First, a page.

Create Your Own Walk in Toronto

Create Your Own Walk in Toronto

Creating your own self-guided walk in Toronto is easy and fun. Choose the city attractions that you want to see and a walk route map will be created just for you. You can even set your hotel as the start point of the walk.
Toronto Shopping Tour

Toronto Shopping Tour

There are many ways to enjoy shopping in Toronto. You can either walk along the oldest streets of the city, like Yonge street and visit the huge fancy shopping centers, or you can experience the atmosphere of the historic market of St. Lawrence. This tour has it all: from small unusual stores to big "all-mighty" malls. So don't hesitate to enjoy an authentic shopping experience by...  view more

Tour Duration: 1 Hour(s)
Travel Distance: 2.8 Km or 1.7 Miles
Historic Buildings Walking Tour

Historic Buildings Walking Tour

Once an Anglo backwater, today's Toronto is the cultural and economic hub of English-speaking Canada. The city's architectural beauty is supplemented by its historical richness, with some of the buildings dating back as far as the late 18th century. This self-guided tour invites you to explore the most prominent of them, such as Gooderham, Daniel Brook Building, Massey Hall and others,...  view more

Tour Duration: 2 Hour(s)
Travel Distance: 2.6 Km or 1.6 Miles
Distillery District Walk

Distillery District Walk

The architectural treasure of Toronto's Distillery District dates back to 1859 as the site of the largest distillery in the British Empire. This former industrial complex is now a National Historic Site of Canada and represents a unique pocket of Victorian-era architecture, featuring the continent's best-preserved collection of cobblestone pathways and historic buildings housing...  view more

Tour Duration: 1 Hour(s)
Travel Distance: 0.8 Km or 0.5 Miles
Toronto Islands Tour

Toronto Islands Tour

The Toronto Islands is a chain of islands located in Lake Ontario, comprising three major islands (namely: Center Island, Algonquin or Sunfish Island, and Olympic Island) and several smaller ones, which collectively represent a great recreation destination set in a peaceful and joyful environment. Other than a great panoramic view of Toronto, the islands offer a wealth of attractions. To acquaint...  view more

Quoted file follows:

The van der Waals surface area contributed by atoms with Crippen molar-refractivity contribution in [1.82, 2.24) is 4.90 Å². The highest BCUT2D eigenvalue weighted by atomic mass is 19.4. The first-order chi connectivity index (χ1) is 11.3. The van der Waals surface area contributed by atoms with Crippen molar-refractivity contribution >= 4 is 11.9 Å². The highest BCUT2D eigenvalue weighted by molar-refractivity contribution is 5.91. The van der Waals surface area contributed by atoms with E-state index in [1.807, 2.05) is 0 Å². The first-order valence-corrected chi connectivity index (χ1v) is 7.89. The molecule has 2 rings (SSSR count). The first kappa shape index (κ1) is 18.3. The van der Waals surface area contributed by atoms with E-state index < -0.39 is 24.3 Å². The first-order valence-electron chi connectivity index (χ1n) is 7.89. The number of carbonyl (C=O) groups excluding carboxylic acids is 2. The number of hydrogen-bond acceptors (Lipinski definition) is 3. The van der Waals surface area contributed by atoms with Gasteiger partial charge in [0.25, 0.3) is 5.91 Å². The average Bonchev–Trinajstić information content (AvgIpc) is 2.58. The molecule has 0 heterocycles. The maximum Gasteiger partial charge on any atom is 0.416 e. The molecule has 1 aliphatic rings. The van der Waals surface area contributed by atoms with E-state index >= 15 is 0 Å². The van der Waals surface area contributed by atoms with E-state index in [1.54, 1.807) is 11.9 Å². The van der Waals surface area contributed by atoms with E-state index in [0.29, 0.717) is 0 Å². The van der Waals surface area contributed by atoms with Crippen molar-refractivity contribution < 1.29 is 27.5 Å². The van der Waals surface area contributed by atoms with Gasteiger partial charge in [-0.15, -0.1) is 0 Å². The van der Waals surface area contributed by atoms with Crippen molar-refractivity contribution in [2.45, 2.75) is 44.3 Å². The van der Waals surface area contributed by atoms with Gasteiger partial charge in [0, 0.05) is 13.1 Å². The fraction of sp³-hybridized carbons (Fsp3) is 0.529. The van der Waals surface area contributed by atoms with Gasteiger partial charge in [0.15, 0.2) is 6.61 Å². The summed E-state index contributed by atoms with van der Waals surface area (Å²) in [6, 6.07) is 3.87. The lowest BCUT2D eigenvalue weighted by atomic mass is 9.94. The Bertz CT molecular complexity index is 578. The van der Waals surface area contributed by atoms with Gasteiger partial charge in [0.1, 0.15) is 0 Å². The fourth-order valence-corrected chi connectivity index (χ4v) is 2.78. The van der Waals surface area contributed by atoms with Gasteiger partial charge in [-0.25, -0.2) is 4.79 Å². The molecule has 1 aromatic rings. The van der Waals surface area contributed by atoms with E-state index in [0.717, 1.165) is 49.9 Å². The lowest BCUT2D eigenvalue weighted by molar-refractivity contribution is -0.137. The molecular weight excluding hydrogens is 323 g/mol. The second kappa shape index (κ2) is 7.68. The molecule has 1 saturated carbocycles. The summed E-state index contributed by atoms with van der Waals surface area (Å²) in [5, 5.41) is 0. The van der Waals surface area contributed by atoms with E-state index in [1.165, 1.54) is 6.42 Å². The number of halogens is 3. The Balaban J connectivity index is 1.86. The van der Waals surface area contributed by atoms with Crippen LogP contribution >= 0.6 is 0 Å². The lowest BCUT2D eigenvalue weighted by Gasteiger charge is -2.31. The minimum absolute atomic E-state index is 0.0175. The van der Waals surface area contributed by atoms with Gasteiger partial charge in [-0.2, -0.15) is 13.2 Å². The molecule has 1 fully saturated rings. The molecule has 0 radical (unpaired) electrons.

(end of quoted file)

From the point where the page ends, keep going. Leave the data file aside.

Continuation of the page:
Tour Duration: 2 Hour(s)
Travel Distance: 3.3 Km or 2.1 Miles
Cabbagetown Walking Tour

Cabbagetown Walking Tour

Once a small community of Irish immigrants and one of the poorest neighborhoods in Toronto, Cabbagetown is also one of the city's oldest districts, established in 1840, east of downtown. In 2004, it was declared a historic district and presently claims to be "the largest continuous area of preserved Victorian housing in North America". Attesting to this claim is Amelia Street...  view more

Tour Duration: 1 Hour(s)
Travel Distance: 1.8 Km or 1.1 Miles
Top Religious Sites

Top Religious Sites

Because it is an ethnically diverse city, Toronto has different types of churches beginning with imposing Revival style Cathedrals to small postmodernist churches. This tour however aims to introduce you to some of the most famous religious structures in the city. While in Toronto be sure to check the ones listed below.

Tour Duration: 2 Hour(s)
Travel Distance: 3.0 Km or 1.9 Miles